i know it won’t make the anxiety go away, but my 7 month old has slept on her belly since she could roll on it at 3 months (sometimes she would be face down In her crib in her nursery) and she is just fine. 

  • This reply was modified 2 years, 1 month ago by  .
Post # 10
8513 posts
Bumble Beekeeper
  • Wedding: September 2013

You can get a breathing monitor if you’re worried.

I believe once they can roll the risk drops dramatically, you don’t have to turn her over.  My LO started rolling back to front at 3 months and started sleepying on her tummy pratically every night.  Sometimes with her face partially smushed into her mattress… and sometimes I still go in to see if she’s breathing lol.

But I would maybe talk to your doctor…because there will always be something to worry about so if it’s affecting your life you might want to try and get a handle on it.  As long as you’re following the best practices you are doing everything right.

Post # 11
972 posts
Busy bee
  • Wedding: June 2012

SNUZA – best $100 I ever spent, I wouldn’t have been able to sleep at night without one.


We never had a real alert, just 2 false alarms maybe when his diaper got too full and bunched up away from his body. I think its better than the mat style ones because it is portable if the baby is sleeping somewhere other than the crib.

Post # 12
9526 posts
Buzzing Beekeeper
  • Wedding: August 2013

This seems pretty extreme and hurtful to you. There are lots of bad things out there that can happen, and it’s scary to think that something could happen to your baby, but you can’t live your life controlled by fear. Especially given the prior history of anxiety, I think meeting with a doctor or therapist might be able to help.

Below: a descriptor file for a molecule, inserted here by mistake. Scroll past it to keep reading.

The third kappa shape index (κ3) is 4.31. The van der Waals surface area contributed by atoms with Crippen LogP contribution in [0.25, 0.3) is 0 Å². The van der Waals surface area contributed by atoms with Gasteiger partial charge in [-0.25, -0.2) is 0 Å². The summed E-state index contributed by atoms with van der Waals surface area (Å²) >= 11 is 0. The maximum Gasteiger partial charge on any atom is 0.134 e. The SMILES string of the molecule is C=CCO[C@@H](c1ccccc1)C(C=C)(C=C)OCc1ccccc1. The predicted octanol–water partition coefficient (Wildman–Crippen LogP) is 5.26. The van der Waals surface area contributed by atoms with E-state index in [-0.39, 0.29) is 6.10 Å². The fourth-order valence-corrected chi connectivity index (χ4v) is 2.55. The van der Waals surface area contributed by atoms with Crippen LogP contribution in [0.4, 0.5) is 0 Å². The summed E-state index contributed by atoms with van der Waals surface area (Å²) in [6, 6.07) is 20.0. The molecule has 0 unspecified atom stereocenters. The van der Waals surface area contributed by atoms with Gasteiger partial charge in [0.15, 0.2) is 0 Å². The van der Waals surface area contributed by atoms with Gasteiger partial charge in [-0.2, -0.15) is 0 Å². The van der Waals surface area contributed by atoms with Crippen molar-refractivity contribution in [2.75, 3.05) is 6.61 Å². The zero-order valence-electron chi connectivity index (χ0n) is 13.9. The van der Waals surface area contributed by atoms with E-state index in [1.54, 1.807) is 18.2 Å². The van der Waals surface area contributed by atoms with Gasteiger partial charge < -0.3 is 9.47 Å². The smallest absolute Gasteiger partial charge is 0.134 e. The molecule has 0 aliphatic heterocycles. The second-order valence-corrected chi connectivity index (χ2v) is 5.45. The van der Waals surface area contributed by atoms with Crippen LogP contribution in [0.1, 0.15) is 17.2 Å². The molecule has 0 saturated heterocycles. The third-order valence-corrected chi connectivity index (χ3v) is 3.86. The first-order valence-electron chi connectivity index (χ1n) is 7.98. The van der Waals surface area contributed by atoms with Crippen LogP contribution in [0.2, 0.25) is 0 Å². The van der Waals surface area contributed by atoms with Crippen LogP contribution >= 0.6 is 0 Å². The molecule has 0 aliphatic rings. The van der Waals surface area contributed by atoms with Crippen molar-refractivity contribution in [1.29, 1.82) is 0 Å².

Post # 13
12 posts
  • Wedding: May 2017

Try an Angelcare Monitor – you put it under their cot or bassinette mattress and it monitor their breathing. Ours is extremely sensitive. We’ve never had false alarms and has always beeped and alarmed within the time limit whenever we picked our bub up and forgot to turn the monitor off.

Post # 14
1817 posts
Buzzing bee
  • Wedding: May 2012

I hear a lot of other moms suggesting a mat and that may help ease your mind, but I’m thinking if you are feeling this anxious about it then I would contact your doctor. My kids are on hospital grade monitors (they measure apena and bradycardia, low heart rates) due to them being very sick and I have to say, even with the mat I’m not sure you will feel at ease. Because then the thoughts of, “is it really working?” “what if it malfunctions and doens’t pick up on the lack of movement?” will creep in.

Basically what Im trying to say is that while a monitor may help, I only think it will act as a bandaid to an underlying issue. Definitely contact your doctor and discuss your feelings and fears and don’t hold back any details!

Post # 15
1049 posts
Bumble bee
  • Wedding: September 2015

JustMe12182:  first of all. Calm down. 


Second of all stop freaking out. 


And third, stop googling, web MDing, and looking things up. 


I did did all this right before I had DD. Specifically with giving labor vaginally. I freaked out decided I couldn’t do it after watching YouTube videos of actual births. It did nothing but terrify me. DD slept in her bassinet till about 4 months. After moving her to her crib it def was an adjustment and hard and I got up a million times. She’s always slept with a blanket in her bed and she has a bumper. Guess what? She’s perfect. 

Personally I wouldn’t recommend a heart/breathing monitor bc whenever you take baby out of the crib it sets a very loud alarm and then you may never get back to sleep. Get a video one if you feel like you need extra security. But be careful with those and make sure they don’t run on certain frequencies that are hack able!